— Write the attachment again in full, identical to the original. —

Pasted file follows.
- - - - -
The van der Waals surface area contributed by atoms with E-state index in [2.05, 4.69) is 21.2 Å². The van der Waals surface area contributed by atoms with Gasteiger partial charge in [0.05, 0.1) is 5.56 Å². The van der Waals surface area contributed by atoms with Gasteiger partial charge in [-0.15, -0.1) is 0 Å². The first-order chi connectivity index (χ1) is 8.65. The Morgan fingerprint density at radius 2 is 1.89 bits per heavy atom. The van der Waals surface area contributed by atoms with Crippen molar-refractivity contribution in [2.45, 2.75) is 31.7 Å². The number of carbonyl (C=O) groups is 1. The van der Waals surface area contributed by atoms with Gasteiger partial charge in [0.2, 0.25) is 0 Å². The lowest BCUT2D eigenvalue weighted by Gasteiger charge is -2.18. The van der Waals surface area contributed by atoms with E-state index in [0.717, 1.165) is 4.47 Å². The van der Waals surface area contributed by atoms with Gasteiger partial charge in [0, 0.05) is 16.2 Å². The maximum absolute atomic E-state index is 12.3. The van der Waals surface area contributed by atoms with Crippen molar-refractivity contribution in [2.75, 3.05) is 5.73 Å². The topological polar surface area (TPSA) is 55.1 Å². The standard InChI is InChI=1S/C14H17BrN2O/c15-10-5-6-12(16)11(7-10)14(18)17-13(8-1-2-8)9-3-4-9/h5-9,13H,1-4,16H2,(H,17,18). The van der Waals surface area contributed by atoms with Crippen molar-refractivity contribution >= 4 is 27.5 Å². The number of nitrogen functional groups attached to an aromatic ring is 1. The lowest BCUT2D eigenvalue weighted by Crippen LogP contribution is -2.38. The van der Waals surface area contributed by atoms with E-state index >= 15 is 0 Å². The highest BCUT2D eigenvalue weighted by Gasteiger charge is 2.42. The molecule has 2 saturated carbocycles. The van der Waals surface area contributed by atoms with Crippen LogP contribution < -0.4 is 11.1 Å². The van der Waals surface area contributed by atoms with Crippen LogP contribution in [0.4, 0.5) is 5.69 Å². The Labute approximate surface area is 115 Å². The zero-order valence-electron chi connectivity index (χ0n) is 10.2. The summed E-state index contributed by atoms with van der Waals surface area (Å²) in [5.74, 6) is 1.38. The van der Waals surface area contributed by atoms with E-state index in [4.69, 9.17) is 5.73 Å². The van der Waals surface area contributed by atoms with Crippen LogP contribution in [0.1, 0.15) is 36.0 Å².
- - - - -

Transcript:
The van der Waals surface area contributed by atoms with E-state index in [2.05, 4.69) is 21.2 Å². The van der Waals surface area contributed by atoms with Gasteiger partial charge in [0.05, 0.1) is 5.56 Å². The van der Waals surface area contributed by atoms with Gasteiger partial charge in [-0.15, -0.1) is 0 Å². The first-order chi connectivity index (χ1) is 8.65. The Morgan fingerprint density at radius 2 is 1.89 bits per heavy atom. The van der Waals surface area contributed by atoms with Crippen molar-refractivity contribution in [2.45, 2.75) is 31.7 Å². The number of carbonyl (C=O) groups is 1. The van der Waals surface area contributed by atoms with Gasteiger partial charge in [0.2, 0.25) is 0 Å². The lowest BCUT2D eigenvalue weighted by Gasteiger charge is -2.18. The van der Waals surface area contributed by atoms with E-state index in [0.717, 1.165) is 4.47 Å². The van der Waals surface area contributed by atoms with Gasteiger partial charge in [0, 0.05) is 16.2 Å². The maximum absolute atomic E-state index is 12.3. The van der Waals surface area contributed by atoms with Crippen molar-refractivity contribution in [2.75, 3.05) is 5.73 Å². The topological polar surface area (TPSA) is 55.1 Å². The standard InChI is InChI=1S/C14H17BrN2O/c15-10-5-6-12(16)11(7-10)14(18)17-13(8-1-2-8)9-3-4-9/h5-9,13H,1-4,16H2,(H,17,18). The van der Waals surface area contributed by atoms with Crippen molar-refractivity contribution >= 4 is 27.5 Å². The number of nitrogen functional groups attached to an aromatic ring is 1. The lowest BCUT2D eigenvalue weighted by Crippen LogP contribution is -2.38. The van der Waals surface area contributed by atoms with E-state index >= 15 is 0 Å². The highest BCUT2D eigenvalue weighted by Gasteiger charge is 2.42. The molecule has 2 saturated carbocycles. The van der Waals surface area contributed by atoms with Crippen LogP contribution < -0.4 is 11.1 Å². The van der Waals surface area contributed by atoms with Crippen LogP contribution in [0.4, 0.5) is 5.69 Å². The Labute approximate surface area is 115 Å². The zero-order valence-electron chi connectivity index (χ0n) is 10.2. The summed E-state index contributed by atoms with van der Waals surface area (Å²) in [5.74, 6) is 1.38. The van der Waals surface area contributed by atoms with E-state index in [4.69, 9.17) is 5.73 Å². The van der Waals surface area contributed by atoms with Crippen LogP contribution in [0.1, 0.15) is 36.0 Å².